"We didn’t want it to be a kiddie park," DuPriest said. "But we figured … at least the kids could enjoy the fruit that’s on the trees."
"In all these projects, if the neighborhood isn’t part of the discussion … there’s not as much value because it’s outsiders coming in," Esswein emphasized. "But when it’s the neighborhood — residents are involved — there’s a lot more success."
What’s in a name?
Ezekiel Gillespie was an African-American freedman who came to Milwaukee from Tennessee and, in 1965, won a landmark case securing voting rights in Wisconsin. He was also a founder of Wisconsin’s first African Methodist Episcopal church.
"We threw out some names, and everyone loved Gillespie immediately once they knew the story," said McCollow. "The name went up pretty quickly, and it stuck real quickly."
In keeping with the name and Gillespie’s legacy, a get-out-the-vote rally, organized by State Sen. Lena Taylor and Ald. Russell Stamper, was held at the park last November. That event is indicative of the kind of engagement those involved in the park’s creation hope it will inspire.
"The voters rally was not anything that was planned by HOME GR/OWN or planned by Walnut Way," Davis said. "It just kind of came organically."
"I think the beauty of Gillespie is the level of neighborhood involvement," said McCollow.
And even though a park can’t change a neighborhood, it can be a symbol of something positive. "I think it’s brought … a little more togetherness," DuPriest said. "People are getting more connected and we’re learning to meet with our neighbors and know who our neighbors are."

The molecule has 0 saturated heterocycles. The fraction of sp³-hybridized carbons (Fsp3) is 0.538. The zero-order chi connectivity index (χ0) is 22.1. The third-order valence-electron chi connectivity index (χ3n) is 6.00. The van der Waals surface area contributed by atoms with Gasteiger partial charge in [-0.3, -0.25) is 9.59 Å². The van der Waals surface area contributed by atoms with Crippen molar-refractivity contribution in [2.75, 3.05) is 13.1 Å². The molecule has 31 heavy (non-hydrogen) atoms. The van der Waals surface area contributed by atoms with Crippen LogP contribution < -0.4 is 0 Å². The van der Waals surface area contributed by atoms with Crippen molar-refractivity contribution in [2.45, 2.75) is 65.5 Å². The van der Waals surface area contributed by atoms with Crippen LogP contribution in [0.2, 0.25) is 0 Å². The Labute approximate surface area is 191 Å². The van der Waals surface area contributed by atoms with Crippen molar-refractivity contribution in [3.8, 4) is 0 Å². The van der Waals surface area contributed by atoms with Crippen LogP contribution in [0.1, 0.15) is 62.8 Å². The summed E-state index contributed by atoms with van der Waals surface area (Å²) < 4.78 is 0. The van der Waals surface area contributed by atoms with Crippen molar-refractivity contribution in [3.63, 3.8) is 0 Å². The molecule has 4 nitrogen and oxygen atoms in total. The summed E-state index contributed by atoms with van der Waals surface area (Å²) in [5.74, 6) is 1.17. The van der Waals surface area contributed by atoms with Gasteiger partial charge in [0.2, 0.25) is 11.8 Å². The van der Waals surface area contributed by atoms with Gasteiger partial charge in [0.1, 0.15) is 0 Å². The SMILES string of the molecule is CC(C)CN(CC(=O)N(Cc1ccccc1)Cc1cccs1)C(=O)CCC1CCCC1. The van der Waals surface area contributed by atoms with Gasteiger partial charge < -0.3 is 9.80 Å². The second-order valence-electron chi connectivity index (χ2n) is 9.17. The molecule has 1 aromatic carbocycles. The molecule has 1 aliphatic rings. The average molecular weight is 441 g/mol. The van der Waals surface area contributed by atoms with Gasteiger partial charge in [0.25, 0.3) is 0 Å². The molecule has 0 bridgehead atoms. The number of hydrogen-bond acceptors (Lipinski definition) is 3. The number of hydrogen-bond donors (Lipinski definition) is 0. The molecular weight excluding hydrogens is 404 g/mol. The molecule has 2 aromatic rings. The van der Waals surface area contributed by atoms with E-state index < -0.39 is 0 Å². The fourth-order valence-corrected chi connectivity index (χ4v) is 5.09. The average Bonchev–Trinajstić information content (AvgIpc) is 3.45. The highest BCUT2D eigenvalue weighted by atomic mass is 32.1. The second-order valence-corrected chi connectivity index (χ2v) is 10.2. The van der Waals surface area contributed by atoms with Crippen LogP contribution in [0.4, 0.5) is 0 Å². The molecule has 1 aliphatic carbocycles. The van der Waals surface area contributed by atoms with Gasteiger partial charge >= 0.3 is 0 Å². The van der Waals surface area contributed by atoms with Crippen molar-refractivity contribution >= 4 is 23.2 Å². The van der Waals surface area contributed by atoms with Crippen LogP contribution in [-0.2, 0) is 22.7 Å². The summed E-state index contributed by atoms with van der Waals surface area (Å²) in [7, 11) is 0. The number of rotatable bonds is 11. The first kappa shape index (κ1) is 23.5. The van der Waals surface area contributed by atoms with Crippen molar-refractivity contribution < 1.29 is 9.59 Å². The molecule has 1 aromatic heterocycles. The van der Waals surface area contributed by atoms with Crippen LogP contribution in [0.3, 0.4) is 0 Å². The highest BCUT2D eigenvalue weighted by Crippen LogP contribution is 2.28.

"So often … we’ll see development happening but if the community is not engaged then … maybe not a lot has changed other than the physical landscape," said Davis. "But, through this process, neighbors were involved from the get-go in the planning process — that’s empowering."
McCollow said Gillespie Park was a "signature" project for HOME GR/OWN in 2014; the initiative plans to develop 20 orchards and six mini-parks across the city this year.
"With the neighborhood’s involvement, we were able to create a green space that really works on multiple levels," he said.
More importantly perhaps, that accomplishment comes as the first foray into a new approach to developing public space. "The City of Milwaukee doesn’t do top-down any more," McCollow said. "That’s not how neighborhoods get rebuilt."
After graduation, Jabril returned to Milwaukee, falling back in love with the city he grew up in. While becoming involved in a growing arts and culture movement in the city, he was drawn back towards writing as a vessel for his own personal satisfaction and self-expression. Jabril has created two journalistic storytelling projects focused on his hometown - documenting the city's street festivals and telling the personal stories of regular people.